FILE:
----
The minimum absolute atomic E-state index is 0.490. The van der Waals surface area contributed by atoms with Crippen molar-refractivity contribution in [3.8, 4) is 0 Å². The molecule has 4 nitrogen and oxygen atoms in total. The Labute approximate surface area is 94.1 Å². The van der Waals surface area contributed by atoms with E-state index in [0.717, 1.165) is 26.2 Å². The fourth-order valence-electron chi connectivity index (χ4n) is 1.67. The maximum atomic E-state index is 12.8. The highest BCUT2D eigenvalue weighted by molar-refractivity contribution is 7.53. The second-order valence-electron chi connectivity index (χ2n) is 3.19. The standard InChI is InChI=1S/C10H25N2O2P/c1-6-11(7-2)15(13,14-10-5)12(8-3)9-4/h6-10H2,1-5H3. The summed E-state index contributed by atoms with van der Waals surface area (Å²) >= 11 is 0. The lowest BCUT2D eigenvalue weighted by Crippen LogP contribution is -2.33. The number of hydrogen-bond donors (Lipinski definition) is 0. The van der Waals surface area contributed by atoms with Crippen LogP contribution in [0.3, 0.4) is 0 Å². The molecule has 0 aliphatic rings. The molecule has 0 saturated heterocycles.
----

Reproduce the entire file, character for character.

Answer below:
The minimum absolute atomic E-state index is 0.490. The van der Waals surface area contributed by atoms with Crippen molar-refractivity contribution in [3.8, 4) is 0 Å². The molecule has 4 nitrogen and oxygen atoms in total. The Labute approximate surface area is 94.1 Å². The van der Waals surface area contributed by atoms with E-state index in [0.717, 1.165) is 26.2 Å². The fourth-order valence-electron chi connectivity index (χ4n) is 1.67. The maximum atomic E-state index is 12.8. The highest BCUT2D eigenvalue weighted by molar-refractivity contribution is 7.53. The second-order valence-electron chi connectivity index (χ2n) is 3.19. The standard InChI is InChI=1S/C10H25N2O2P/c1-6-11(7-2)15(13,14-10-5)12(8-3)9-4/h6-10H2,1-5H3. The summed E-state index contributed by atoms with van der Waals surface area (Å²) >= 11 is 0. The lowest BCUT2D eigenvalue weighted by Crippen LogP contribution is -2.33. The number of hydrogen-bond donors (Lipinski definition) is 0. The van der Waals surface area contributed by atoms with Crippen LogP contribution in [0.3, 0.4) is 0 Å². The molecule has 0 aliphatic rings. The molecule has 0 saturated heterocycles.